Today has been a bit of weird day to say the least, I’m currently on holiday in North Wales but I have some final tweaks to do for my NSGG conference presentation that I have been working on. I realized that this is the first time I will have to pronounce Skeiðarárjökull in public… Panic stations!!!
So whilst hiking down the North Wales slate trails to Beddgelert I have been listening to the pronunciation for Skeiðarárjökull on Forvo.com and repeating as best I can.
Picture this, perfect weather (rare in North Wales), lush green forests, craggy mountains in the distance and a strange man talking nonsense.
Following the creation of the 3D models from Iceland, I have been looking into ways of making them accessible and interactive for a range of users. It took little additional learning to move the models from the virtual reality world into augmented reality.
I achieved this using the Augment app and web app. The model works well, especially when combined with a physical tracker to mount the model to, such as a book or a buisness card. The user can manipulate the model by moving the tracker relative to an ios or android device. I would argue that you have more control over the model in virtual reality and that augmented reality for this data set is more of a gimmick, however for creating supplementary data for field courses and course practicals it may have some benefits.
If you want to try it out you can download the app from the app store or google play for free. once you have download the app scan the QR code below, create a tracker (optional) and view one of the 3d models in the palm of your hand or on your desk.
The book has been a tremendous help to me whilst writing my literature review and planning my initial fieldwork season. The back of the book contains a series of suggested walks to places of note relating to glaciology and geomorphology. Whilst collecting my data at some of the site highlighted in the walking routes I thought it may be useful to photograph the locations as 360 photo spheres and upload them to google street view. I did this thinking it might be useful to others who study in similar fields.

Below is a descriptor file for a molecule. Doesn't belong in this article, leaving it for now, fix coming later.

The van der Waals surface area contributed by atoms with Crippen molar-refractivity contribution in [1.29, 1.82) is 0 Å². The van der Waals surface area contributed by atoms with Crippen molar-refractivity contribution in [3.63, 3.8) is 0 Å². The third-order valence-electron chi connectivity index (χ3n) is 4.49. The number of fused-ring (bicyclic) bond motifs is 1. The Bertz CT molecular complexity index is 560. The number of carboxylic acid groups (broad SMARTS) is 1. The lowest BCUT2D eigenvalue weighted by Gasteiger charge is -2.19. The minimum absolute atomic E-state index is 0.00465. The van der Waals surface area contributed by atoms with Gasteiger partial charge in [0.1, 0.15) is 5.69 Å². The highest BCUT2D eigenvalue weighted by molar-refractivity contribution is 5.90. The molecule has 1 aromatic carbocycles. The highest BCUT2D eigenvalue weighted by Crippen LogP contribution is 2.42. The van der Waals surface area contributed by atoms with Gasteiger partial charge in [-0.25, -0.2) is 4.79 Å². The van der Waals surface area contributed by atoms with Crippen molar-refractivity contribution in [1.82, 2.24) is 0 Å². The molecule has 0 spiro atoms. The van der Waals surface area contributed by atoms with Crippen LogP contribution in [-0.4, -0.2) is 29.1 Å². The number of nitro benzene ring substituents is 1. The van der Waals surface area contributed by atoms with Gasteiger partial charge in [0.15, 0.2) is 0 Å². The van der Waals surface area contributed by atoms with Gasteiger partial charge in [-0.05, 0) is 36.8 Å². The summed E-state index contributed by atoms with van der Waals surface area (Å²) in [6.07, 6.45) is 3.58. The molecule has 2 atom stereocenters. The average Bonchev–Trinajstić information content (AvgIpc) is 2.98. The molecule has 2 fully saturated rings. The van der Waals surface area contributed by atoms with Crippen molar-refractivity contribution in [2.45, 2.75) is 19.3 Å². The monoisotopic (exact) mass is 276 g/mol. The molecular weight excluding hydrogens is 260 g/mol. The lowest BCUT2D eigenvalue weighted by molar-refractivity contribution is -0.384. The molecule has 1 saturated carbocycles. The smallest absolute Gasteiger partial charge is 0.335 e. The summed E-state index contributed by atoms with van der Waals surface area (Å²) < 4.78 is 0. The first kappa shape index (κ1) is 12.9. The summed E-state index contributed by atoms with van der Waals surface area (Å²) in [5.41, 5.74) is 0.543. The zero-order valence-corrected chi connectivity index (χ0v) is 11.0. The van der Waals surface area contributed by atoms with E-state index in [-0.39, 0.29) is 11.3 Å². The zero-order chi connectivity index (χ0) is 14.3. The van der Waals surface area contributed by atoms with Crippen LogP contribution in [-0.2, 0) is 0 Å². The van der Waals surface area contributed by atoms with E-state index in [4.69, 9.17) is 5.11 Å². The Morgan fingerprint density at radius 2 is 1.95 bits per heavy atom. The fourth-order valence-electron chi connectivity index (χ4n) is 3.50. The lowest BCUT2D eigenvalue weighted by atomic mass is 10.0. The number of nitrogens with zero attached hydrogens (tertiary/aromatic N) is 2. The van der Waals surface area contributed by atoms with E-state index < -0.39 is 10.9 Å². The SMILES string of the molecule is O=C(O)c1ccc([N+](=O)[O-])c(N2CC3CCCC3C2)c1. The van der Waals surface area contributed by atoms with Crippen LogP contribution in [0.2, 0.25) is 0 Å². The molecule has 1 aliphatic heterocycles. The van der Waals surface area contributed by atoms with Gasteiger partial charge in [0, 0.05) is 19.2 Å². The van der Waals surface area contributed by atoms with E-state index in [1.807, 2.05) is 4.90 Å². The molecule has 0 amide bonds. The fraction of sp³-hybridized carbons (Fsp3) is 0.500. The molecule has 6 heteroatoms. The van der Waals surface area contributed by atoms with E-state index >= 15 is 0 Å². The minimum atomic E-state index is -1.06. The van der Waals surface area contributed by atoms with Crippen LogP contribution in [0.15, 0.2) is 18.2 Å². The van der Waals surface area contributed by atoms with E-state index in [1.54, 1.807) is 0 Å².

Since uploading them they have generally been receiving around 7000-10,000 views per month which is completely astounding. Maybe its just tourists trying to find the perfect Instagram photo (I don’t think #BuriedIce will catch on any time soon but who knows) but I hope it’s helping others researching in this part of Iceland. Bonus points if you can find the Em-31.
Today I provided an informal training session for interested Keele GGE staff, students and postgraduates, on the use of the Emlid Reach RS GNSS antennas for survey grade georeferencing. The training focused on setup, configuration, survey techniques, potential pitfalls and suggested uses.
I have been using the Emlids since early February 2018 when they were purchased by the department, throughout there use they have proven to be an excellent and cheap alternative to the more familiar GNSS systems offered by the likes of Leica, Trimble and Topcon.
Today I gave my first guest lecture at Keele University. The lecture provided an overview of the many ways in which geophysical data can be georeferenced, and the associated accuracies for each method. This included GNSS, Total Stations, Structure from Motion (SfM), Lidar, through to mobile mapping systems.
I felt that the lecture was well recived with a good level of student interaction via mentimeter.
I have safely returned from a successful eight day field trip to Skeiðarárjökull, Iceland to carry out the baseline survey alongside my wife and willing field assistant Sam Davenward. Despite the exceptionally changeable March weather we managed to install permanent control at six localities, carry out UAV flights for Structure from Motion (SfM) photogrammetry and acquire EM-31 conductivity data for each site.
It was great to physically experience the environment I have been learning about for my Literature review and to be able to appreciate the scale of the Ice buried in the subsurface at Skeiðarárjökull.
Thanks to my field assistant (Sam Davenward), supervisors (Dr Richard Waller and Dr Alex Nobajas) and the Skaftafell Rangers for there help and support in relation to this initial fieldtrip, and I look forward to the next season.
It is forbidden to fly drones within Skaftafel National Park without permission from the park rangers. A research permit was granted prior to fieldwork being conducted.